Although not as well-known as other seeds, hempseed contains 10 grams of complete, easily digestible protein per ounce (28 grams). That is 50% more than chia seeds and flaxseeds. Hempseed also contains a good amount of magnesium, iron, calcium, zinc, and selenium. What’s more, it is a good source of omega-3 and omega-6 fatty acid
Interestingly, some studies indicate that the type of fats found in hempseed may help reduce inflammation, as well as diminish symptoms of PMS. Seitan has become a popular way of getting enough plant-based protein. Simply Google an easy Seitan recipe for mock chicken that has 25 grams of protein per 100 grams. An easy way for any mum to consume a burst of protein, is a protein shake. Our shake has 25.6 grams of protein in just one serving! IF shakes are not your thing, use the protein powder in healthy baked goods to up their nutritional profiles.
Calcium is essential in assisting your baby’s bone and teeth development. Many mums do not have enough calcium and when they breastfeed, their calcium stores become depleted which can lead to bone loss. Dark, leafy greens are an excellent source of calcium and iron. Broccoli and baby spinach are easy and delicious to work into your diet. Baby spinach has a very mild flavour and can be used in salads or blended into smoothies. Foods fortified with calcium include certain juices, cereals, and breads, for Mums who cannot ingest dairy based calcium because of vegetarian/veganism or lactose sensitivities in their babies. Chia seeds and lentils are also popular ways for Mums to ensure that they get enough calcium with every meal.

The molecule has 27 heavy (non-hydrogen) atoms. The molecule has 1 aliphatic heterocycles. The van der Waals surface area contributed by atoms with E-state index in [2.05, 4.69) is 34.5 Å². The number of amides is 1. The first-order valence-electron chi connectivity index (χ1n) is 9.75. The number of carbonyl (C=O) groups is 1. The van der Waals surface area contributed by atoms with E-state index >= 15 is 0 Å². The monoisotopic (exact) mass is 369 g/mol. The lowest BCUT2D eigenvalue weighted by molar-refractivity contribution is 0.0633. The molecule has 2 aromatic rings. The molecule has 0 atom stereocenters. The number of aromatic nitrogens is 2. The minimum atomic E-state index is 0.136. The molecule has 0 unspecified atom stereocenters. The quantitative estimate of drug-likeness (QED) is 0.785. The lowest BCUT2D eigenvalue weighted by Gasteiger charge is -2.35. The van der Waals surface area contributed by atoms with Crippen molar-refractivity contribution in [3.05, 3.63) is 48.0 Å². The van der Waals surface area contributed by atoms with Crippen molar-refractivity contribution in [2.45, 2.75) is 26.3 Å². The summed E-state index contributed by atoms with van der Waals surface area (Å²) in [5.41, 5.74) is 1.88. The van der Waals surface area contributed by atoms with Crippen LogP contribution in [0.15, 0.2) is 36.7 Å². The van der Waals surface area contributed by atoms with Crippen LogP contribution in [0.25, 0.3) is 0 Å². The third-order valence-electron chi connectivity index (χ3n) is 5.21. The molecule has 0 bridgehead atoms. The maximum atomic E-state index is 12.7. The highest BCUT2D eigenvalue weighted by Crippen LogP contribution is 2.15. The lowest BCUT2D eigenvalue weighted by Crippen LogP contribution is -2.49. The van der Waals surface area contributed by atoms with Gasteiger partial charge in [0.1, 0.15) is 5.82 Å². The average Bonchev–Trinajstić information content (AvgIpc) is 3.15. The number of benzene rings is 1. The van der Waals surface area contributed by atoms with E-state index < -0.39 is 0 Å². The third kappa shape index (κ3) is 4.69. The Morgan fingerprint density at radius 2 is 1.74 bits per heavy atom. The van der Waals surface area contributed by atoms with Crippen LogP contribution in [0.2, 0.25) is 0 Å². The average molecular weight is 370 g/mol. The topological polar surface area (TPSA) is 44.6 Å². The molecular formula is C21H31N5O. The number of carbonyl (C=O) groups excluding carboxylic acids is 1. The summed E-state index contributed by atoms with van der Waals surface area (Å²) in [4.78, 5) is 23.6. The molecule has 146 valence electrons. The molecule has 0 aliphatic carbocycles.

Healthy carbohydrates provide fuel to your body and increases your stamina. It energizes your body as well as aids the development of your growing baby. Carbohydrates that contain a lot of fiber are good for your digestive system and -tract. High fiber carb sources include legumes, oats, wholewheat bread, fruits and particularly, vegetable skins and barley. Research has shown that healthy carbs can increase a mum’s milk supply, that is also why YML included oats and flaxseeds in our Protein shake. These high fiber carbs contain Bet-glucan that acts as a prebiotic to prevent the growth of pathogens in the digestive system and helps boost energy levels. As a bonus, many of these foods especially fruits are high in Vitamin C, which is important for iron absorption as well as prevention of infections.
Vitamin B12 and Vitamin D: